Single Greatest Leg Exercise (NO MISTAKE!)

This is both the single greatest leg exercise and the greatest single leg exercise, and I’m going to show you how to do it step by step. The Bulgarian Split Squat or rear foot elevated squat is one of the best exercises you can do period, let alone for your legs. There are so many benefits to this leg exercise beyond just its ability to build up your leg strength and size without requiring any heavy duty equipment.

The additional benefits of balance, direct axial decompression not offered by a traditional back squat, and the functional carryover to sport make this a superior choice when it comes to selecting leg exercises for your leg day workouts. That said, this is one of the most commonly misperformed exercises you can do.

The tendency to make a mistake on either the descent of the Bulgarian Split Squat or on the return to standing is common. In fact, many will make mistakes on both portions of the lift, which essentially nullifies the tremendous benefits it can have on helping you to build bigger legs. To start, you may want to try this without holding any dumbbells at all. This will enable you to feel the movement without having your form break down under load.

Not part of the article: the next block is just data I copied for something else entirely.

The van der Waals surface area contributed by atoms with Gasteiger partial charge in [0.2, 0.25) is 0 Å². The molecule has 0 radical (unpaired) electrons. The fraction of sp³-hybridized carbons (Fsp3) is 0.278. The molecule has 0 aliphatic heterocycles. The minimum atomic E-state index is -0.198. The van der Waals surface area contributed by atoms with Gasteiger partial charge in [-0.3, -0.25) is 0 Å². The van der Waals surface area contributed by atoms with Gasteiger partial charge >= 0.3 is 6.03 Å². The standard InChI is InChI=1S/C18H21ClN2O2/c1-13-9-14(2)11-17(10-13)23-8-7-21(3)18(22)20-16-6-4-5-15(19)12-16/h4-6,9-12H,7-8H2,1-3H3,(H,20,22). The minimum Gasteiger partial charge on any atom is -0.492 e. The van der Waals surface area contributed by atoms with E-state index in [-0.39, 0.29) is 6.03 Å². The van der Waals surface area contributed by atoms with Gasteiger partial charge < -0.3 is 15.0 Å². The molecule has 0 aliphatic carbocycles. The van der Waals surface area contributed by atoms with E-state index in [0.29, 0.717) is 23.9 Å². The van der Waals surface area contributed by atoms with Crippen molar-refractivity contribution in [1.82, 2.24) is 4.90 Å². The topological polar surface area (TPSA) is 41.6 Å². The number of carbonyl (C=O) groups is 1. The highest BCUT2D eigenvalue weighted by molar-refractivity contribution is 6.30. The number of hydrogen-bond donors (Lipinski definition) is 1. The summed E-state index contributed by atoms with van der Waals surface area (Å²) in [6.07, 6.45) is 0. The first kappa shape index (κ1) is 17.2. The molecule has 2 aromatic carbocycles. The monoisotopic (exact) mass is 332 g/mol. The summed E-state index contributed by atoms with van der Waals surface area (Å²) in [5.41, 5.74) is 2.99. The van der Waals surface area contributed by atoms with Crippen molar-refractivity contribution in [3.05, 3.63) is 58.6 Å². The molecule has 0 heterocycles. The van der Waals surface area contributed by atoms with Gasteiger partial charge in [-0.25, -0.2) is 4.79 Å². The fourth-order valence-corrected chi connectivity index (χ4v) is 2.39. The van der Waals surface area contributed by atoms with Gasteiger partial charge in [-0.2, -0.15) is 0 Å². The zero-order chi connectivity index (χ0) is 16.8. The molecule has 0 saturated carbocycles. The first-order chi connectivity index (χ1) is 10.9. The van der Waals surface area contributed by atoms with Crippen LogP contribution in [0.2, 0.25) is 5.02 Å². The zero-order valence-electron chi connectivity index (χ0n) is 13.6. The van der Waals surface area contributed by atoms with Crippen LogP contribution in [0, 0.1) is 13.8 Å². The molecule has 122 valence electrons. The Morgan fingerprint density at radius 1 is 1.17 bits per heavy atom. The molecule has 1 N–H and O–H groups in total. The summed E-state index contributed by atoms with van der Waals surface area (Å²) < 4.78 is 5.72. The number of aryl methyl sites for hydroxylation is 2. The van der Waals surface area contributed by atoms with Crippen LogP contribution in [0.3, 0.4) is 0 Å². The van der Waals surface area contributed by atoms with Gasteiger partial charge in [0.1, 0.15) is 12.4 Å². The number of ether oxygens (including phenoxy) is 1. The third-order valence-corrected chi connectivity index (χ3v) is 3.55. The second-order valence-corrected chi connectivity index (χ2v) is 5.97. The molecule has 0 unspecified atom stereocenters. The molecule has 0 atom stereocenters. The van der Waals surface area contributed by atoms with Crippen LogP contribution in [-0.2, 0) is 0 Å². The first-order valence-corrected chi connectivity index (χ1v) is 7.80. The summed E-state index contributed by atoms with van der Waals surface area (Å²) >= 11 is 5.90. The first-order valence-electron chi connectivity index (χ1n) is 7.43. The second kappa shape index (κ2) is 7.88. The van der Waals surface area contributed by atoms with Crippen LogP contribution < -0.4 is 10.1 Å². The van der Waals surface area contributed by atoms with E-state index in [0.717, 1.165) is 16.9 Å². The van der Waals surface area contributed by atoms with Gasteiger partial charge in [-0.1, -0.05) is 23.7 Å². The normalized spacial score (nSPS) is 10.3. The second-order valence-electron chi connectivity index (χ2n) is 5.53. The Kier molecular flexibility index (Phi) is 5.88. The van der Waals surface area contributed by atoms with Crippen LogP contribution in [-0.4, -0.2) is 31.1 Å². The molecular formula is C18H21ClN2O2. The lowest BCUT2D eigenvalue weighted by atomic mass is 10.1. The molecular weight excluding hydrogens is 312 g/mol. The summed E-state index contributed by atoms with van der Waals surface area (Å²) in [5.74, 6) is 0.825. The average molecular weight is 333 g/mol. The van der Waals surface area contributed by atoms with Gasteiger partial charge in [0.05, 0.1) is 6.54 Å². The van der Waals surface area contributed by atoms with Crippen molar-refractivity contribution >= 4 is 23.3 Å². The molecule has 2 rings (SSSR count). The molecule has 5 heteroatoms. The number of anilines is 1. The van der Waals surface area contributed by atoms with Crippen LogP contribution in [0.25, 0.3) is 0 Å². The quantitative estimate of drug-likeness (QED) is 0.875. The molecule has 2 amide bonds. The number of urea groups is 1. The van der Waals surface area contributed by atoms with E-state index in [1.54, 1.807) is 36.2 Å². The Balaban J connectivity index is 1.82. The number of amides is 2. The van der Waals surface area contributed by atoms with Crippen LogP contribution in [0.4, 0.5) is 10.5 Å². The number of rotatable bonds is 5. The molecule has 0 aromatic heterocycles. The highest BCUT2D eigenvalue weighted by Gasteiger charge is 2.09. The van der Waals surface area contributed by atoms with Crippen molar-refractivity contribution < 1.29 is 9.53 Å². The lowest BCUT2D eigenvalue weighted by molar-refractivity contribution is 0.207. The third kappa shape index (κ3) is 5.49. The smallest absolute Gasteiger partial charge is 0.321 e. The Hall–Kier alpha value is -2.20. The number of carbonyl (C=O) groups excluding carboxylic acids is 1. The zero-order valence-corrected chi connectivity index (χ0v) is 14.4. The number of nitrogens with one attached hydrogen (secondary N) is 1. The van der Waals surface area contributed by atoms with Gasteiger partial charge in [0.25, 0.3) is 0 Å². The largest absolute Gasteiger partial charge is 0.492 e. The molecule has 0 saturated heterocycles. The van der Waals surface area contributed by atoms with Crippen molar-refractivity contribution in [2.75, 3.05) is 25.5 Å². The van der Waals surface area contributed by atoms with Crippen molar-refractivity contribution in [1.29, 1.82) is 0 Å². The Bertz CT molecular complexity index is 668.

Start by hopping far enough away from the bench with your front foot so that when you drop straight down into the squat, your front knee is bent to 90 degrees. If you don’t get far enough away from the bench you will find that your knee tracks much further forward than the knee on that leg, which will worsen an anterior knee pain problem.

From here, you want to simultaneously hinge at the hip while bending the knee. This will set your center of gravity on a downward path to the floor and keep your knee from tracking ahead of your toes. It will also help you to groove the path of the pelvis as it sinks downward and sets up the proper return to standing that you will need to execute if you want to perform this leg exercise properly.

Once at the bottom, the rise to the top has to follow the same path as you took to get down there in the first place. This means, that the knee must stay in it’s position as you simply press your body up to the starting position. If your knee significantly tracks backwards, away from the anterior front point, you can be assured that you will likely never reach full hip extension and you will be taking stress off of the quads at the same time.

This is not something you want to do if you are trying to build bigger legs. Instead, aim to maximize the stress directed to the quads while minimizing the stress delivered to the lower back, knees and hips. Perform this properly each time you train your legs and be sure to incorporate some single leg training into your leg workouts to be as strong and athletic as you possibly can be. 

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* The exercise instruction and advice provided are in no way intended as a substitute for medical consultation*

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